Second, if God was rejected by beings who knew him in person, perhaps there’s a reason for that? Maybe he’s objectionable or unlikeable in some way?

Third, what you suggest is that God specified the relationship he would have with humanity, and has withheld himself from us, based solely on his bad experience with Satan and his minions. This would be like a policeman ticketing you, because the car in front of you was speeding. How does this solve his problem? It doesn’t.

Fourth, even if Satan and his minions knew God but rejected him, clearly not all the angels did so. He was not utterly abandoned. The idea that he had to set up humanity as he did … assuming that if humanity “knew” him, they would reject him … doesn’t make sense in light of the fact that not all the angels who “knew” God, had rejected him.

For these and other reasons, your explanation of the need for faith, falls apart. At best, it’s simply not scriptural and nonsensical. At worst it paints an unflattering picture of God. A deity that behaves in the manner you suggest, is not worthy of any respect, much less worship.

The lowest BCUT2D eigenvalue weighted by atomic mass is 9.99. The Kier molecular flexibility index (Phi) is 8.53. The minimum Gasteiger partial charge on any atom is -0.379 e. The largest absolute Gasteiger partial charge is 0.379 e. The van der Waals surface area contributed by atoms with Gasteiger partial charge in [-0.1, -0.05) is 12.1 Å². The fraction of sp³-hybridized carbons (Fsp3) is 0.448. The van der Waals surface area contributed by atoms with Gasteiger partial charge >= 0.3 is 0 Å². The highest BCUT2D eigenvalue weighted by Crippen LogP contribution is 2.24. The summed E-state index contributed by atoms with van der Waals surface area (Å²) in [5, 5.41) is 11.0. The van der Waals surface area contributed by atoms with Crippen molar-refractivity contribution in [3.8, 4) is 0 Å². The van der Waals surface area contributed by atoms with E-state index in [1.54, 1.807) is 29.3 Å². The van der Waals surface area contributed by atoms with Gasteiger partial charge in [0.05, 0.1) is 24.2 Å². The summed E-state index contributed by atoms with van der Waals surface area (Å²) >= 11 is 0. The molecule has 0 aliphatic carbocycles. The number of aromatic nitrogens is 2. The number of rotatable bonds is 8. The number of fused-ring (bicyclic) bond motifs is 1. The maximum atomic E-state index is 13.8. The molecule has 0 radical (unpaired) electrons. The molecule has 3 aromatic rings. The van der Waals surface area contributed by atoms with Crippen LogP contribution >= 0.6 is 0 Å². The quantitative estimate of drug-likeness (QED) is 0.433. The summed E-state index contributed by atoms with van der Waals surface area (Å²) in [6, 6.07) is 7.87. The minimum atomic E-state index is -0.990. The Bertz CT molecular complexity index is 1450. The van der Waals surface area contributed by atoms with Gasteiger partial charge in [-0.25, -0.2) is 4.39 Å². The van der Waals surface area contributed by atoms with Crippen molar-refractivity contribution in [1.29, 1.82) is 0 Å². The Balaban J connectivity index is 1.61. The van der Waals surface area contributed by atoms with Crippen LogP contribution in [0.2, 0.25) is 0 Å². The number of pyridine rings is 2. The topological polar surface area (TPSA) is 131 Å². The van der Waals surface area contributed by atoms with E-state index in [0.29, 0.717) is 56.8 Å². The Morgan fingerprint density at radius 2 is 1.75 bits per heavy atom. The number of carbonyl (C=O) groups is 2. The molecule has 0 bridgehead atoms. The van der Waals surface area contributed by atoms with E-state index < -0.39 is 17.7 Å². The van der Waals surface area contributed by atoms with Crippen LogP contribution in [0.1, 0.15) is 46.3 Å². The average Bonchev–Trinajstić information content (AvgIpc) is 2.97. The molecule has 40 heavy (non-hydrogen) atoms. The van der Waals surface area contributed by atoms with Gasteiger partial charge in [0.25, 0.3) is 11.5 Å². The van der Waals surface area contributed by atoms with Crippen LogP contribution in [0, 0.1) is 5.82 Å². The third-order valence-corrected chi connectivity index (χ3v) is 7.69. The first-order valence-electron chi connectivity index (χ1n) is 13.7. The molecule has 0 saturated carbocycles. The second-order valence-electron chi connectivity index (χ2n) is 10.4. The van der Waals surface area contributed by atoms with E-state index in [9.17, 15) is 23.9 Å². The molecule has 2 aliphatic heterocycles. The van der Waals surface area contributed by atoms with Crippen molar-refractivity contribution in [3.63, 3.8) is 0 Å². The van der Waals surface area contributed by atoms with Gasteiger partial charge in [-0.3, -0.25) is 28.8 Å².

One basic problem with any attempt (not just yours) to explain God as conceived by the Abrahamic faiths (Judaism, Christianity, and Islam) is that his assumed omnipotence, infinite extent, and omniscience gets in the way of it all. If you are correct and God has held himself back from humanity because Satan knew him but rejected him, there’s still the problem that he had created Satan, as well as humanity, but knew even before doing so how it would turn out. The idea that God decided his relationship with us as a reaction to what Satan did, could not have happened with an omnipotent, infinite, omniscient God. Such a being can never be confronted with a problem he can solve only in one particular way, because it’s not possible for him ever to be limited to only one strategy.